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PsychoBlonde

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Everything posted by PsychoBlonde

  1. I'd like it if all the non-caster types have special movement abilities. Maybe give monks (for example) a Jump style ability that lets them go from one point directly to another point, so they don't have to go around to the ramp in order to get from the higher area to the lower area. Stuff like this could be REALLY useful but it wouldn't be an enormous headache to manage with six people. Give Fighter types a "charge". Maybe casters can teleport or Tree Stride or whatever.
  2. Yeah, and you can totally control six people with that degree of precision! At once! No.
  3. I like them to match, but that being said, I don't want a ton of interior spaces where you can't fit your entire party in the room. This becomes an even bigger problem when you have combat to deal with. The general problem is that the characters take up way more space than they ought to, and they can't navigate through narrow areas for spit. Solve this problem, and you don't need building interiors the size of a football stadium.
  4. I never saw the point, it's just an inconvenience. I do kind of like how Torchlight does it for the majority of items--you don't see the prefix/suffix names when the item first drops, so you have to actually look at it in your inventory to see what the properties are. They use ID scrolls for unique/set items, but you practically find so many of them that there's no need to purchase any. A method I would like, is if you ID new items by putting them on or using them. I think this would be cool, and it would also force you to actually don the cursed items, leading to hilarious results. It would also be really nice if they were extremely consistent about having unique appearances for different items, so when you find another Scroll of Prot Fire or whatever, you know what it does by looking at the icon. It'd give people a reason to pay attention to what the items look like. And, when you find a new unique, you have that little "is this cursed? Do I try it out?" thing.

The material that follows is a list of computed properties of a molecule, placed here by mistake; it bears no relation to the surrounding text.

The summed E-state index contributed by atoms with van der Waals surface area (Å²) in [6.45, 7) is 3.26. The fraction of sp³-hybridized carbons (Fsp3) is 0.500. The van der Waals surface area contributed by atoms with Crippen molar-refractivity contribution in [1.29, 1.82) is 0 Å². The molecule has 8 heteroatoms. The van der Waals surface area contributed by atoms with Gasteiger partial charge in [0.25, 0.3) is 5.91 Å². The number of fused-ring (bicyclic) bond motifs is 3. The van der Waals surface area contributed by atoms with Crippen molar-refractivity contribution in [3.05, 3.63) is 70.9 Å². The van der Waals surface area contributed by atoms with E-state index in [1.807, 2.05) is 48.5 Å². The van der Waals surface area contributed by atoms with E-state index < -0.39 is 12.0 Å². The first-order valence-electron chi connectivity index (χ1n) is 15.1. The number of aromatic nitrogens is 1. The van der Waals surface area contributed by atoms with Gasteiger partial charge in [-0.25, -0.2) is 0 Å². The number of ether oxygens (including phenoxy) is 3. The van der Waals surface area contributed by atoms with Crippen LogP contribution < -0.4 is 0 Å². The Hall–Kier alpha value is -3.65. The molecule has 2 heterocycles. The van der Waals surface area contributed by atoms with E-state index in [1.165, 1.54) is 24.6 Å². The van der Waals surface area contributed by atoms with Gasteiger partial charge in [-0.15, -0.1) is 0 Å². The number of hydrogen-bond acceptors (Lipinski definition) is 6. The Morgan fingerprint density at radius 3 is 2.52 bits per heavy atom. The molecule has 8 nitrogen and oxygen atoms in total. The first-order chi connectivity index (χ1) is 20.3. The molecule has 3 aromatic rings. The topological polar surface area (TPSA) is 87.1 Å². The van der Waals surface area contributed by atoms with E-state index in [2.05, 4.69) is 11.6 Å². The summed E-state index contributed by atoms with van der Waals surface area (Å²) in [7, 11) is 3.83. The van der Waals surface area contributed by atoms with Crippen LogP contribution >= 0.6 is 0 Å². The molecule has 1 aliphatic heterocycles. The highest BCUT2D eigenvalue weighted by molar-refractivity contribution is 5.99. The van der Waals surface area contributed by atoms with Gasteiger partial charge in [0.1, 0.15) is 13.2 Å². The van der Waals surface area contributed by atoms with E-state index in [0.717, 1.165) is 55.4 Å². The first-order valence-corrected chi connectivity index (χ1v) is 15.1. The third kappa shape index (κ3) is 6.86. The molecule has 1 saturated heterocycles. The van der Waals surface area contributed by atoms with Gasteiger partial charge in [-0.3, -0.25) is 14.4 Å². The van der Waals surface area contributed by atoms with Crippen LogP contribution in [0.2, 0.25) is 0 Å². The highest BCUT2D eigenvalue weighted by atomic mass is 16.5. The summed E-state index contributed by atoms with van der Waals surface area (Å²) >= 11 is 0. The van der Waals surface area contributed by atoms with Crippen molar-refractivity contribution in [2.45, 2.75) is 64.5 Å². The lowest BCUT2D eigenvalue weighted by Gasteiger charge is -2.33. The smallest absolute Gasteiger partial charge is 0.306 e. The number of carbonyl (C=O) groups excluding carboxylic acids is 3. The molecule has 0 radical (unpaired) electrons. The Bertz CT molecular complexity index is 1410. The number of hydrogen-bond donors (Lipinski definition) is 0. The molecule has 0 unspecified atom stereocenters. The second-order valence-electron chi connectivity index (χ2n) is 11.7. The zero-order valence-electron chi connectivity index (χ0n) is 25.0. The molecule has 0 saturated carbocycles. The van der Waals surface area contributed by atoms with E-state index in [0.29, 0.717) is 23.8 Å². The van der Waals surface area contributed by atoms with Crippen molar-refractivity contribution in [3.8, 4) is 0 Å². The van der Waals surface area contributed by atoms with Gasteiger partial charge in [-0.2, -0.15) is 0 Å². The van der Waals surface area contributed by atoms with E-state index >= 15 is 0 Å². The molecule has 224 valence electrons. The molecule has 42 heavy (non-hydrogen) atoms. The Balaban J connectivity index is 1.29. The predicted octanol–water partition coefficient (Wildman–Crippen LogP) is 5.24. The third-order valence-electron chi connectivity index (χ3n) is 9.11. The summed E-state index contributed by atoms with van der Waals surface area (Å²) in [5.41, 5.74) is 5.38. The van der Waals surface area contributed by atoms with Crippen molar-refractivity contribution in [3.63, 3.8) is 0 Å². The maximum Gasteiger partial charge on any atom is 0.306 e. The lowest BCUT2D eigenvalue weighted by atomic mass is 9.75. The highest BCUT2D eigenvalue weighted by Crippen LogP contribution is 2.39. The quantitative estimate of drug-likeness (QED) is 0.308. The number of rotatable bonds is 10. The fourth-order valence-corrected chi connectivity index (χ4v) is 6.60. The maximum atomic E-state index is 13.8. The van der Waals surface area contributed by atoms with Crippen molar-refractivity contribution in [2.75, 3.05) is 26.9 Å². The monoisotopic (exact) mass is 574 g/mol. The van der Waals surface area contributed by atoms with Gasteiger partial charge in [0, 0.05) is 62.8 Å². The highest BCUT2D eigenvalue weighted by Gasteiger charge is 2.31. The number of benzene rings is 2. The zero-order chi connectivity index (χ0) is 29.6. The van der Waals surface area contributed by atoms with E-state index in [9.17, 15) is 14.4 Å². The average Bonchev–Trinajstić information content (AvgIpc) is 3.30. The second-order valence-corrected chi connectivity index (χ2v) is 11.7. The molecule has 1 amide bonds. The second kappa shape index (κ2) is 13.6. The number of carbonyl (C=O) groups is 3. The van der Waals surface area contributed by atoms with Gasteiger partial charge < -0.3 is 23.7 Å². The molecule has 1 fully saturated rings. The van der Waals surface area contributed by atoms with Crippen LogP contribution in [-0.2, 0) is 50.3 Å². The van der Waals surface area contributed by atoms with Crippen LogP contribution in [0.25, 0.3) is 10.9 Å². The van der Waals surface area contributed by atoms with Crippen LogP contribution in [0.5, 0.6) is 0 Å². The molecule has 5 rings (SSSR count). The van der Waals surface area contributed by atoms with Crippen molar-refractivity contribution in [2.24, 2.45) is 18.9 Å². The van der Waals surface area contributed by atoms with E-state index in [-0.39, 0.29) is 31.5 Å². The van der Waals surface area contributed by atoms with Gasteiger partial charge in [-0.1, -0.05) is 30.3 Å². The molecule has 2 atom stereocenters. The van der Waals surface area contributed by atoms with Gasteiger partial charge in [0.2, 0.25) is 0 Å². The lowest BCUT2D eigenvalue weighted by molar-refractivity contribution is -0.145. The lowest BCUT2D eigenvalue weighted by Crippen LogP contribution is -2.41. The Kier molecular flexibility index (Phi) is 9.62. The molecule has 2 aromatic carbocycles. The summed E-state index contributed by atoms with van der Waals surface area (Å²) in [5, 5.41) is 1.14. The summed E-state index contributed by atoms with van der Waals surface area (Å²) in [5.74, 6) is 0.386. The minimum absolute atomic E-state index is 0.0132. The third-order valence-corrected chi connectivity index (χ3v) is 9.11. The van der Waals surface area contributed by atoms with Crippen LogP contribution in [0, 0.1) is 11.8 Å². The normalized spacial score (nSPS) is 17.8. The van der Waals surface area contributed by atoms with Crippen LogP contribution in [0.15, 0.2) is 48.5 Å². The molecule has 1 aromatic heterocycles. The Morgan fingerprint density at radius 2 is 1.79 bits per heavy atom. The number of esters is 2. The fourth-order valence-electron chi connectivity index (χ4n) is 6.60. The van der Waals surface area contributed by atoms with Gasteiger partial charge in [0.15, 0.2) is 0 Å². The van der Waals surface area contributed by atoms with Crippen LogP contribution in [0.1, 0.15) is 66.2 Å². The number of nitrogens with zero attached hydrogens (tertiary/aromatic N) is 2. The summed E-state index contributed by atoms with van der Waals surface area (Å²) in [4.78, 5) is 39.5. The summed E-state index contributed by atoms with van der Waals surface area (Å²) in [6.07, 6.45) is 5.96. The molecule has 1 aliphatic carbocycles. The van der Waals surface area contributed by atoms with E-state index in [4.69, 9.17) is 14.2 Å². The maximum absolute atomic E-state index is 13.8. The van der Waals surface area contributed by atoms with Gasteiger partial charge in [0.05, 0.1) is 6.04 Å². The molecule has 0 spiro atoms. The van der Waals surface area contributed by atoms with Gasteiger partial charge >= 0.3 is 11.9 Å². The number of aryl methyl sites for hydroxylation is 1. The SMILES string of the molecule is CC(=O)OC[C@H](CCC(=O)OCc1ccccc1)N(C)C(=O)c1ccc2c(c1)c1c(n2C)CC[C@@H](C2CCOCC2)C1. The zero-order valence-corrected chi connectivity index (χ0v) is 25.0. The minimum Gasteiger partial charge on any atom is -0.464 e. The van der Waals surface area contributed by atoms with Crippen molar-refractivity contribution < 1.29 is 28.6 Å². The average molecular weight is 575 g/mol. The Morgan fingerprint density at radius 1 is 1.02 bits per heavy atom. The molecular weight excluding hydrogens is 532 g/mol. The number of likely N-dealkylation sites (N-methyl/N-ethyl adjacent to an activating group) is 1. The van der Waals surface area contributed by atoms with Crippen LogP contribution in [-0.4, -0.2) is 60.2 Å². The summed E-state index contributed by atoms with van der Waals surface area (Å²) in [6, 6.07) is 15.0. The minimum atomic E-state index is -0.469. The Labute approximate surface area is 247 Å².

5. I have no problem with this, but have you played Baldur's Gate recently? Most of the scenery consists of green and brown patches scattered with nearly-identical trees. Only a very few of the areas actually have unique scenery. It'd be cool if they did something like a really big mountain, where there were multiple areas, and when you get to a view point, you get to see this enormous view of the entire thing. That'd be cool for atmosphere/scenery and so forth.
  6. Actually, the road just north of Nashkel has *no* hidden treasure and precisely one NPC to talk to. Most other maps will have one or 2 scripted encounters, that's all. It's been a while since I last played so I've been trying to be thorough.